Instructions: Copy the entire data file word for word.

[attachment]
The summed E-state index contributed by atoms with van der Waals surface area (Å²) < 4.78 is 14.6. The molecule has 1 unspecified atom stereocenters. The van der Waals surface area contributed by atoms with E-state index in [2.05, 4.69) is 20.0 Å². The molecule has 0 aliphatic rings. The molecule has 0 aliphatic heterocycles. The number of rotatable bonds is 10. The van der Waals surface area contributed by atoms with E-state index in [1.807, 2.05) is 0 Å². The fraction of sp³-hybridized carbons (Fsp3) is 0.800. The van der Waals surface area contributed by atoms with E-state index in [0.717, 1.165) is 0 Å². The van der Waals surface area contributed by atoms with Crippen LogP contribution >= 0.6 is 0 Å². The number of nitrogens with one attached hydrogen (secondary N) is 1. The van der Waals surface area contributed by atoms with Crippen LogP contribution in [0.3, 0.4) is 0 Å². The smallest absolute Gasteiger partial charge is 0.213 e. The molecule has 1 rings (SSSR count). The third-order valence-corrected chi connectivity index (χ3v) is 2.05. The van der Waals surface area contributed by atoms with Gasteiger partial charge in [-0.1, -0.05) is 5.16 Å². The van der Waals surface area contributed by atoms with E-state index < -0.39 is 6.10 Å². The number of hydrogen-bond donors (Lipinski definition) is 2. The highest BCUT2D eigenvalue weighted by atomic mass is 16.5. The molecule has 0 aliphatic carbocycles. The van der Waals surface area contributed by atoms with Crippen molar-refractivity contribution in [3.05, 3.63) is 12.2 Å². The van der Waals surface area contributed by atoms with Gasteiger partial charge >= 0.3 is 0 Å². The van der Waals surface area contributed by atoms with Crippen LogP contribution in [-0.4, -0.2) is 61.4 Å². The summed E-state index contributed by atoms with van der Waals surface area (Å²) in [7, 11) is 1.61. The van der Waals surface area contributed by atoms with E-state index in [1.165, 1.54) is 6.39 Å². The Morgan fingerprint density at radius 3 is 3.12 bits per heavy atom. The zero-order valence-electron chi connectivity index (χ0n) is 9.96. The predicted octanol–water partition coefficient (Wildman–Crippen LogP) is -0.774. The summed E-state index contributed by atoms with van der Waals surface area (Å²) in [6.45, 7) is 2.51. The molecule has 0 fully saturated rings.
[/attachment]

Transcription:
The summed E-state index contributed by atoms with van der Waals surface area (Å²) < 4.78 is 14.6. The molecule has 1 unspecified atom stereocenters. The van der Waals surface area contributed by atoms with E-state index in [2.05, 4.69) is 20.0 Å². The molecule has 0 aliphatic rings. The molecule has 0 aliphatic heterocycles. The number of rotatable bonds is 10. The van der Waals surface area contributed by atoms with E-state index in [1.807, 2.05) is 0 Å². The fraction of sp³-hybridized carbons (Fsp3) is 0.800. The van der Waals surface area contributed by atoms with E-state index in [0.717, 1.165) is 0 Å². The van der Waals surface area contributed by atoms with Crippen LogP contribution >= 0.6 is 0 Å². The number of nitrogens with one attached hydrogen (secondary N) is 1. The van der Waals surface area contributed by atoms with Crippen LogP contribution in [0.3, 0.4) is 0 Å². The smallest absolute Gasteiger partial charge is 0.213 e. The molecule has 1 rings (SSSR count). The third-order valence-corrected chi connectivity index (χ3v) is 2.05. The van der Waals surface area contributed by atoms with Gasteiger partial charge in [-0.1, -0.05) is 5.16 Å². The van der Waals surface area contributed by atoms with E-state index < -0.39 is 6.10 Å². The number of hydrogen-bond donors (Lipinski definition) is 2. The highest BCUT2D eigenvalue weighted by atomic mass is 16.5. The molecule has 0 aliphatic carbocycles. The van der Waals surface area contributed by atoms with Crippen molar-refractivity contribution in [3.05, 3.63) is 12.2 Å². The van der Waals surface area contributed by atoms with Gasteiger partial charge >= 0.3 is 0 Å². The van der Waals surface area contributed by atoms with Crippen LogP contribution in [-0.4, -0.2) is 61.4 Å². The summed E-state index contributed by atoms with van der Waals surface area (Å²) in [7, 11) is 1.61. The van der Waals surface area contributed by atoms with E-state index in [1.165, 1.54) is 6.39 Å². The Morgan fingerprint density at radius 3 is 3.12 bits per heavy atom. The zero-order valence-electron chi connectivity index (χ0n) is 9.96. The predicted octanol–water partition coefficient (Wildman–Crippen LogP) is -0.774. The summed E-state index contributed by atoms with van der Waals surface area (Å²) in [6.45, 7) is 2.51. The molecule has 0 fully saturated rings.